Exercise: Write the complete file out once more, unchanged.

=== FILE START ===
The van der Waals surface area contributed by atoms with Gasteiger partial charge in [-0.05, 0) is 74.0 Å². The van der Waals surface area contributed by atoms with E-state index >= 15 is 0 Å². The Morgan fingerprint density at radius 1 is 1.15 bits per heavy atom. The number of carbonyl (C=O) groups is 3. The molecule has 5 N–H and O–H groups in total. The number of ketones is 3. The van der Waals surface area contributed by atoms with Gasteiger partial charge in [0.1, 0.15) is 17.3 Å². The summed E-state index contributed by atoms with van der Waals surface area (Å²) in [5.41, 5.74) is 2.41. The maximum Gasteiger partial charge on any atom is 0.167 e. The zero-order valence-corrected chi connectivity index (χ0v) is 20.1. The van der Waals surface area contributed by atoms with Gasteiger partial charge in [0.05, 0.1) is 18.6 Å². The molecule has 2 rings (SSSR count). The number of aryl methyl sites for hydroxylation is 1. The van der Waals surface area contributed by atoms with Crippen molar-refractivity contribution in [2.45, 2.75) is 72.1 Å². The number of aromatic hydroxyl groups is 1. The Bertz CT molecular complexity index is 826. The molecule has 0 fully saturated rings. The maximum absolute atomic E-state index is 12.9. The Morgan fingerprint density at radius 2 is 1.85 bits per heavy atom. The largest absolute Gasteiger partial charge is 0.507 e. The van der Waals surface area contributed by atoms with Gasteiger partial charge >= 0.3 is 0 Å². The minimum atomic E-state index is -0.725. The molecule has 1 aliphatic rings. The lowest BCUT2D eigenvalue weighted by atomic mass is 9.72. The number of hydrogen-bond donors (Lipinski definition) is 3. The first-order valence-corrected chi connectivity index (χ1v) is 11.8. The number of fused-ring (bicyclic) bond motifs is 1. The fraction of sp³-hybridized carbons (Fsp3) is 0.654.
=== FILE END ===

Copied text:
The van der Waals surface area contributed by atoms with Gasteiger partial charge in [-0.05, 0) is 74.0 Å². The van der Waals surface area contributed by atoms with E-state index >= 15 is 0 Å². The Morgan fingerprint density at radius 1 is 1.15 bits per heavy atom. The number of carbonyl (C=O) groups is 3. The molecule has 5 N–H and O–H groups in total. The number of ketones is 3. The van der Waals surface area contributed by atoms with Gasteiger partial charge in [0.1, 0.15) is 17.3 Å². The summed E-state index contributed by atoms with van der Waals surface area (Å²) in [5.41, 5.74) is 2.41. The maximum Gasteiger partial charge on any atom is 0.167 e. The zero-order valence-corrected chi connectivity index (χ0v) is 20.1. The van der Waals surface area contributed by atoms with Gasteiger partial charge in [0.05, 0.1) is 18.6 Å². The molecule has 2 rings (SSSR count). The number of aryl methyl sites for hydroxylation is 1. The van der Waals surface area contributed by atoms with Crippen molar-refractivity contribution in [2.45, 2.75) is 72.1 Å². The number of aromatic hydroxyl groups is 1. The Bertz CT molecular complexity index is 826. The molecule has 0 fully saturated rings. The maximum absolute atomic E-state index is 12.9. The Morgan fingerprint density at radius 2 is 1.85 bits per heavy atom. The largest absolute Gasteiger partial charge is 0.507 e. The van der Waals surface area contributed by atoms with Gasteiger partial charge >= 0.3 is 0 Å². The minimum atomic E-state index is -0.725. The molecule has 1 aliphatic rings. The lowest BCUT2D eigenvalue weighted by atomic mass is 9.72. The number of hydrogen-bond donors (Lipinski definition) is 3. The first-order valence-corrected chi connectivity index (χ1v) is 11.8. The number of fused-ring (bicyclic) bond motifs is 1. The fraction of sp³-hybridized carbons (Fsp3) is 0.654.